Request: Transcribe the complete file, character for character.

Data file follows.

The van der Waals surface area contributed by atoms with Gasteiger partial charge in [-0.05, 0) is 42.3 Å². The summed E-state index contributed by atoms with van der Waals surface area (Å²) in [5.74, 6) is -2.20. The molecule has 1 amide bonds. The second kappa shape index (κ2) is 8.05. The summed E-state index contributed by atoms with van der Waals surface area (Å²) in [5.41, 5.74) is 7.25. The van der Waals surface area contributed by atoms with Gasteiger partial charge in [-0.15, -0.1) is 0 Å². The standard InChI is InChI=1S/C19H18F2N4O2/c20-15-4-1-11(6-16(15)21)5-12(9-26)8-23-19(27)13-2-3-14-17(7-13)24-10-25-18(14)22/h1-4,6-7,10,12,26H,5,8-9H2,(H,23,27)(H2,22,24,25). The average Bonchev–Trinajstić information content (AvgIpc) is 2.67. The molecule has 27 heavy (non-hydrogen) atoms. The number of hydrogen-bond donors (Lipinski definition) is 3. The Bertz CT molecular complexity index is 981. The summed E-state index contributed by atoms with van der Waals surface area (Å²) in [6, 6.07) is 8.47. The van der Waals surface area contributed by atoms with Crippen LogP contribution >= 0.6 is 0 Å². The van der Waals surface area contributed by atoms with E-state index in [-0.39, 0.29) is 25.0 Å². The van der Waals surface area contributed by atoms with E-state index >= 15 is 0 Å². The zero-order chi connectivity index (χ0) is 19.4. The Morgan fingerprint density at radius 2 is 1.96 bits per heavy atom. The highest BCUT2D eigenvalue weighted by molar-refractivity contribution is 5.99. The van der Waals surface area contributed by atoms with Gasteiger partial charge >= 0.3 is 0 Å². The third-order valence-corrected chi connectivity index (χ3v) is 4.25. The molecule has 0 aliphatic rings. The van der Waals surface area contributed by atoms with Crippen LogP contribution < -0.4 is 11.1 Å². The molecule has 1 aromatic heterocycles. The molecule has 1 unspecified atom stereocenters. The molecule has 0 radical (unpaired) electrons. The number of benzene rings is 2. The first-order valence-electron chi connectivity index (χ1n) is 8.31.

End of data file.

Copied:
The van der Waals surface area contributed by atoms with Gasteiger partial charge in [-0.05, 0) is 42.3 Å². The summed E-state index contributed by atoms with van der Waals surface area (Å²) in [5.74, 6) is -2.20. The molecule has 1 amide bonds. The second kappa shape index (κ2) is 8.05. The summed E-state index contributed by atoms with van der Waals surface area (Å²) in [5.41, 5.74) is 7.25. The van der Waals surface area contributed by atoms with Gasteiger partial charge in [-0.15, -0.1) is 0 Å². The standard InChI is InChI=1S/C19H18F2N4O2/c20-15-4-1-11(6-16(15)21)5-12(9-26)8-23-19(27)13-2-3-14-17(7-13)24-10-25-18(14)22/h1-4,6-7,10,12,26H,5,8-9H2,(H,23,27)(H2,22,24,25). The average Bonchev–Trinajstić information content (AvgIpc) is 2.67. The molecule has 27 heavy (non-hydrogen) atoms. The number of hydrogen-bond donors (Lipinski definition) is 3. The Bertz CT molecular complexity index is 981. The summed E-state index contributed by atoms with van der Waals surface area (Å²) in [6, 6.07) is 8.47. The van der Waals surface area contributed by atoms with Crippen LogP contribution >= 0.6 is 0 Å². The van der Waals surface area contributed by atoms with E-state index in [-0.39, 0.29) is 25.0 Å². The van der Waals surface area contributed by atoms with E-state index >= 15 is 0 Å². The zero-order chi connectivity index (χ0) is 19.4. The Morgan fingerprint density at radius 2 is 1.96 bits per heavy atom. The highest BCUT2D eigenvalue weighted by molar-refractivity contribution is 5.99. The van der Waals surface area contributed by atoms with Gasteiger partial charge >= 0.3 is 0 Å². The third-order valence-corrected chi connectivity index (χ3v) is 4.25. The molecule has 0 aliphatic rings. The van der Waals surface area contributed by atoms with Crippen LogP contribution < -0.4 is 11.1 Å². The molecule has 1 aromatic heterocycles. The molecule has 1 unspecified atom stereocenters. The molecule has 0 radical (unpaired) electrons. The number of benzene rings is 2. The first-order valence-electron chi connectivity index (χ1n) is 8.31.